Styes: How You Can Avoid Them and Best Treatment Tips
Styes in your eyes? Keeping the eyes clean and resist the urge to rub, even during allergy season. This can go a long way toward avoiding these troublesome bumps.
Do you sometimes get tender, red bumps at the edge of your eyelids? Those are probably styes. You can take steps to avoid them and in most cases, you can treat them yourself, too.
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A stye is an infection in an eyelash follicle or tear gland.
If you introduce trauma (scratching) or bacteria to the area, the follicle or gland sometimes gets blocked and infected, according to family physician Michael Rabovsky, MD, Chair of Department of Family Medicine.
Styes typically occur on the outside edge or just under the eyelid. They are bumps that look like pimples, surrounded by redness. They usually last about three days, pop and then heal in about a week.
Some habits can make you more prone to getting styes. To help prevent them, follow these tips:
Styes often look like pimples — making it tempting to squeeze them — but don’t do it. The stye will heal after it drains, but you should let it do so on its own time, Dr. Rabovsky says.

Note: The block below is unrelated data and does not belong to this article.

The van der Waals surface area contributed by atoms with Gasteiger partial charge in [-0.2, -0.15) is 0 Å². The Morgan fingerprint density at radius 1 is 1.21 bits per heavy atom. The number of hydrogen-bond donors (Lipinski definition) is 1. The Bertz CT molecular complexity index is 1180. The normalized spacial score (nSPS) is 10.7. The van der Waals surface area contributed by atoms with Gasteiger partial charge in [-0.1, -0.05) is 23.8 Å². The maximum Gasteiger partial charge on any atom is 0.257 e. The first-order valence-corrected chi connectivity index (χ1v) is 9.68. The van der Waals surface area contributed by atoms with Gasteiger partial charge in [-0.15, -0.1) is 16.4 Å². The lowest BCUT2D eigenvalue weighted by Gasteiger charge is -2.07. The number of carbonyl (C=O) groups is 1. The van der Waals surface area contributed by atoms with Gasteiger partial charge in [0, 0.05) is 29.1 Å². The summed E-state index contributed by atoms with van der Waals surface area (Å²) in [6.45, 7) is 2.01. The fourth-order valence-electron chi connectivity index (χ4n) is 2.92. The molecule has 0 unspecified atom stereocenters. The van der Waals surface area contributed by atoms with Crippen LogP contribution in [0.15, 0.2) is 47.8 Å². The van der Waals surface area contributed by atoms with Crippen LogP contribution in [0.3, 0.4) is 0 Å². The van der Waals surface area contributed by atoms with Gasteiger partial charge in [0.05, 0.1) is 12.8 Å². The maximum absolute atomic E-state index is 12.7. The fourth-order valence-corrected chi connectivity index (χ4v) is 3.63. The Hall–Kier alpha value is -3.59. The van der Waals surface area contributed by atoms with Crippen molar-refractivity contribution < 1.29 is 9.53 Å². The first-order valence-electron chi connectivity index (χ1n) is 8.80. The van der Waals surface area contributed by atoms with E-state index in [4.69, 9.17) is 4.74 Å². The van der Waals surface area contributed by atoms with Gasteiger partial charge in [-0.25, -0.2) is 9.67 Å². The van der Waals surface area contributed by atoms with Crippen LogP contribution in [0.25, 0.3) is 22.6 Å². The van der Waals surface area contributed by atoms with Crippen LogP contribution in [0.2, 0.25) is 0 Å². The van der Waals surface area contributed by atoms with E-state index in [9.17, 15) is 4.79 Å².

You can help the process along by placing a warm, clean, damp cloth on the affected eye for five to 15 minutes a few times a day.
Folding up a damp washcloth and microwaving it for a 10-20 seconds can work well. Just be careful the cloth doesn’t get too hot to use on your eyes. It’s convenient as a warm compress because as any edge of the washcloth gets to cool, you can refold for a warmer side.
“The heat allows it to drain on its own,” he says. “Just continue to reheat the washcloth because it will lose heat over time.”
Over-the-counter ointments and solutions are also available to treat styes, but Dr. Rabovsky recommends a tried-and-true, inexpensive option for his patients: Wash the eye gently with baby shampoo so it doesn’t burn your eye.
Also, to avoid further irritation, don’t wear makeup or contacts when you have a stye.
If you are uncertain that what you have is a stye or it isn’t going away after a few days, you might need more treatment. Dr. Rabovksy recommends checking with your physician if:
If the infection spreads, your doctor may prescribe oral antibiotics or antibiotic drops.
Unusual bumps on the eyes that aren’t red or painful are likely other harmless issues like chalazion (a firm lump in an oil gland in the eyelid) or fatty deposits known as xanthelasma. Like styes, chalazion usually go away by themselves; xanthelasma are not harmful, but are sometimes unsightly and a doctor can remove them.
More rarely, skin cancer can sometimes cause bumps in the eye area.
Styes are easily managed and are usually a mild annoyance rather than a major problem. But if they don’t go away or you have other unusual symptoms, talk to your doctor.